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Five year strategy seeks to address Somerset’s rising tide of mental ill health

By jspiteri  |  Posted: February 10, 2014


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Doctors in Somerset are inviting the public to share their views on how best to address the ever growing levels of stress, depression and anxiety which blight peoples’ lives and result in a growing number of people developing serious mental ill health.

An estimated one in six people in Somerset (70,000 people) potentially have a mental health problem. The stigma associated with mental ill health frequently prevents people discussing their problems with friends and family and delays many from visiting their GP for advice.

As a consequence GPs and mental health experts know there is a very substantial level of unmet need with people sometimes suffering in silence for years.

Somerset Clinical Commissioning Group’s consultation document, called the “Joint Mental Health and Wellbeing Five Year Strategy”, asks patients and the public to consider the following service priority areas and say where they think extra investment should go:

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1. Tackling stigma and discrimination

Should more be done to make people aware of mental health stigma? This might include encouraging employers to be sympathetic to job applicants who have experienced mental health issues in the past. Should this include more training and awareness-raising for staff in schools, hospitals and local communities?

2. Prevention and early intervention

Should there be more early intervention in peoples’ lives to reduce the risk of mental health conditions? This may mean changing the current thresholds for access to mental services but it could pay dividends in the longer term as less people go on to develop serious and enduring mental health problems.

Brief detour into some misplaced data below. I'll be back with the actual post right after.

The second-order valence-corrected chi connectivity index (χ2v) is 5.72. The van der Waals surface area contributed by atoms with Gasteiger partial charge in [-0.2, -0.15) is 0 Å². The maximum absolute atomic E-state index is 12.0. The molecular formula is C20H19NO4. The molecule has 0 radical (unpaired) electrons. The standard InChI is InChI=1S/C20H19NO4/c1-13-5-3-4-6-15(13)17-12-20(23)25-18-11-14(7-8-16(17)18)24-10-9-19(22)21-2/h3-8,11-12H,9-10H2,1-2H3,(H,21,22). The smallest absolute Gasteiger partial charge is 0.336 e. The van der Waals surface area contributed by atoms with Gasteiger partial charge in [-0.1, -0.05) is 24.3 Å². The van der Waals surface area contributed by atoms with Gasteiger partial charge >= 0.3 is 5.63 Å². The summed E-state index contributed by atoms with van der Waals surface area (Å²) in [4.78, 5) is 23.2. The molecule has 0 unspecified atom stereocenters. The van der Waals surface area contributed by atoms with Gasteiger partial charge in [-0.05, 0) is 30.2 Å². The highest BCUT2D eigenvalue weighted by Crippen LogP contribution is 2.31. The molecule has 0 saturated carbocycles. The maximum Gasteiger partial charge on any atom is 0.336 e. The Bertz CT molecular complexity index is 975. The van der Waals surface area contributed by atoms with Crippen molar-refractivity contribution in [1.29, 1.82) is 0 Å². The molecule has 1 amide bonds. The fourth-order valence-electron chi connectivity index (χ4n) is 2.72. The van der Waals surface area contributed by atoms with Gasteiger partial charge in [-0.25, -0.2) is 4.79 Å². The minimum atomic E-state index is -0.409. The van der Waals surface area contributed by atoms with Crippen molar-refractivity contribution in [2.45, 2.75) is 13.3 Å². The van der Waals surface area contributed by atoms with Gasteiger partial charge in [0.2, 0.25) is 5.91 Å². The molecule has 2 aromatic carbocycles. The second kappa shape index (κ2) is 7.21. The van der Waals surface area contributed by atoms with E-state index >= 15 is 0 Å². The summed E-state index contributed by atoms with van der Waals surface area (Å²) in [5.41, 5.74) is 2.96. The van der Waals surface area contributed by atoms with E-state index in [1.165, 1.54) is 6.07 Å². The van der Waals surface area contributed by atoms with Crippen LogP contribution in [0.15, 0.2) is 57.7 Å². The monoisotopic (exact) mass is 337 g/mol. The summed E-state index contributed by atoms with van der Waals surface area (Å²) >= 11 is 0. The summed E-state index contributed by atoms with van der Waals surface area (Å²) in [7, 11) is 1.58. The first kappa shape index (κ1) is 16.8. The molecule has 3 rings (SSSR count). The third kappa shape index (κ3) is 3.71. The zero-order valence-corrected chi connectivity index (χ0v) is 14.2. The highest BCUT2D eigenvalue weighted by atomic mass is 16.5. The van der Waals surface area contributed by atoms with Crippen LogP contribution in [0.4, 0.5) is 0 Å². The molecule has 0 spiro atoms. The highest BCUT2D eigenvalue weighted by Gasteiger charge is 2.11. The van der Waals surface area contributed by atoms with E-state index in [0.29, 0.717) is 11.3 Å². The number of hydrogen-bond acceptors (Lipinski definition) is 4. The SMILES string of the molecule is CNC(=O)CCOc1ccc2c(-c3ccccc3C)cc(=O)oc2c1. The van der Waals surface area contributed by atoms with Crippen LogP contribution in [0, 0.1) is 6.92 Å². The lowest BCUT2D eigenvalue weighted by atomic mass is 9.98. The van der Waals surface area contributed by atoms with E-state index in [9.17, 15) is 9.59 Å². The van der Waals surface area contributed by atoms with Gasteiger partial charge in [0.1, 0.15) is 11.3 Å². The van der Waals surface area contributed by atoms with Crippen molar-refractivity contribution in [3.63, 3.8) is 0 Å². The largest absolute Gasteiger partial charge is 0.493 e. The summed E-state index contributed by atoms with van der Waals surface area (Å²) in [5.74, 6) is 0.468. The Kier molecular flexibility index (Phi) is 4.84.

3. Access to Talking Therapies

Talking therapies have helped a great many people with common mental health problems such as depression and anxiety. Should such services be expanded and extended to include children and young people?

4. Mental health and substance misuse

Should more be done to help people with substance misuse and mental health problems?

5. More engagement and participation

Could more be done to improve engagement with mental health service users and carers in the planning and commissioning of local health services? Should a mental health network or forum be created?

6. Improve physical and mental health

Can we do more to support people with physical health problems to manage their condition? People with long-term physical health conditions may become depressed or anxious. Could we increase access to psychological support?

7. Acute Mental Health Liaison

We plan to review the hospital liaison services in Somerset with the aim of looking at alternative models and evaluating whether it is suitable for local commissioning requirements. One example could be to improve liaison provision for people in general hospital beds with medically unexplained symptoms.

8. Primary Care Mental Health Liaison

As GPs become better able to commission and influence the commissioning of services, we need to evaluate whether this element of work needs to be re-commissioned to ensure that GPs receive the best levels of advice and support when managing people with mental health needs in the GP surgery.

9. Children and young people